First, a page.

The arguments pointing the other way seem to us stronger. Under established case law, members of a conspiracy are substantively liable for the foreseeable criminal conduct of the other members of the conspiracy. Pinkerton v. United States, 328 U.S. 640, 66 S.Ct. 1180, 90 L.Ed. 1489 (1946). Using the same concept, the Sentencing Guidelines attribute to a defendant at sentencing the foreseeable conduct of co-conspirators. U.S.S.G. § 1B1.3(a)(1)(B). It would be odd, although not impossible, to depart from this principle of attributed conduct when it comes to apply the forfeiture rules, which have aspects both of substantive liability and of penalty.
It is largely fortuitous whether an individual co-conspirator happened to possess the laundered funds at a particular point. If conclusive weight were given to who physically handled the money, a low-level courier or money counter could be liable for vast sums, while other higher level conspirators could easily escape responsibility. So long as the amount handled by others is foreseeable as to a defendant, the foreseeable amount represents the sounder measure of liability.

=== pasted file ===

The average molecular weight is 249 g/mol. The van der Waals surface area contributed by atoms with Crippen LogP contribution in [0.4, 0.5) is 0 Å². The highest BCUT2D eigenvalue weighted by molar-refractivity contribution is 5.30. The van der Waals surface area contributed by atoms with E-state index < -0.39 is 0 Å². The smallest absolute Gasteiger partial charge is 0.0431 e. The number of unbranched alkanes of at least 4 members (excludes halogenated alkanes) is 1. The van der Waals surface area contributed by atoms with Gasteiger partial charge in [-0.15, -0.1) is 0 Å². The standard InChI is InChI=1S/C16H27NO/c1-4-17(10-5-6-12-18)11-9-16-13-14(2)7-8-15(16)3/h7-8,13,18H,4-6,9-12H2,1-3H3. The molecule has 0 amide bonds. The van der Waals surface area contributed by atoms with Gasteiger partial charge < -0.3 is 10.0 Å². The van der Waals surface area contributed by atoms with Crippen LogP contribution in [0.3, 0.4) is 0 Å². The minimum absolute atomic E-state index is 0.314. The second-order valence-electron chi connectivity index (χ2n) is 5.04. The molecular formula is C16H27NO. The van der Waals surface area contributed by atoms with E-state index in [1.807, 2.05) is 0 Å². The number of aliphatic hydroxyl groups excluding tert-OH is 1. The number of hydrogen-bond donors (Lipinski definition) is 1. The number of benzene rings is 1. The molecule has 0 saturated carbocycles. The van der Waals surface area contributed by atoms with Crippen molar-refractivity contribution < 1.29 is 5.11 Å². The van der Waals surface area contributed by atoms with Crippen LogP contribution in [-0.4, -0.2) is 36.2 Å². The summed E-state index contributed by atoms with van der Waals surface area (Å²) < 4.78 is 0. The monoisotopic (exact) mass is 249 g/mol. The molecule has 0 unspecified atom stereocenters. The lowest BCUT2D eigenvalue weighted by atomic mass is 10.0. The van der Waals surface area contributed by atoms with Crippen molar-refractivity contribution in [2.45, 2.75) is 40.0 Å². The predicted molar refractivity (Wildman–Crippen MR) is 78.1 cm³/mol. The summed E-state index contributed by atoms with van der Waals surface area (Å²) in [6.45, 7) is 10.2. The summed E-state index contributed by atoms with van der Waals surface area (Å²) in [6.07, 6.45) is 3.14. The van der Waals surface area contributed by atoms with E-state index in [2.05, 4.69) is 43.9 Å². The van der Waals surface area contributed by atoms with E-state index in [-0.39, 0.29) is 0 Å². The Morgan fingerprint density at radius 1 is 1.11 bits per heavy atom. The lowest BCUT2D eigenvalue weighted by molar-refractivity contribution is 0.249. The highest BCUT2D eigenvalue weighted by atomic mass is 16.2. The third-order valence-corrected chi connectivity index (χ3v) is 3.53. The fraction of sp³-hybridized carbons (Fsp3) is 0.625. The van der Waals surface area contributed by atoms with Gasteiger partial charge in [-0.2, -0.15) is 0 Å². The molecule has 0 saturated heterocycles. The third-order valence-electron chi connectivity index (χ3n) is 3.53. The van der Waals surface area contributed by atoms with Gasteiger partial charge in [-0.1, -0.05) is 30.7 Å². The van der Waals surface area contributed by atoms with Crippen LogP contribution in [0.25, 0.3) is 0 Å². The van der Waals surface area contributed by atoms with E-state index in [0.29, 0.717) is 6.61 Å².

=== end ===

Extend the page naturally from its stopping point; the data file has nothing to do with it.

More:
Finally, we have to give some weight to the fact that each court of appeals that has addressed the topic has concluded that the forfeiture provisions involve joint and several liability. E.g., Masters, 924 F.2d at 1369-70; Fleischhauer v. Feltner, 879 F.2d 1290, 1301 (6th Cir.1989), cert. denied, 493 U.S. 1074, 110 S.Ct. 1122, 107 L.Ed.2d 1029 (1990); United States v. Benevento, 836 F.2d 129, 130 (2d Cir.1988); United States v. Caporale, 806 F.2d 1487, 1506-09 (11th Cir.1986), cert. denied, 482 U.S. 917, 107 S.Ct. 3191, 96 L.Ed.2d 679 (1987). This is a somewhat backward way of putting the matter, since “joint and several” roughly describes the result without explaining the underlying theory of liability. Here, we think the theory is the familiar rule that a member of a conspiracy is responsible for the foreseeable acts of other members of the conspiracy taken in furtherance of the conspiracy. Pinkerton, 328 U.S. at 646-47, 66 S.Ct. at 1183-84; U.S.S.G. § 1B1.3(a)(1)(B).
Appellants appear to think that their vicarious liability for amounts they did not physically touch rests on the assumption that the Colombian drug lords who ultimately “obtained” $136 million were members of the same conspiracy. On this premise, appellants advance a number of arguments as to why such a conspiracy cannot be made out under the indictment or evidence in this case. The short answer is that the premise is mistaken; individual appellants are liable because their convicted American co-conspirators obtained the funds, regardless of the status assigned to the Colombians.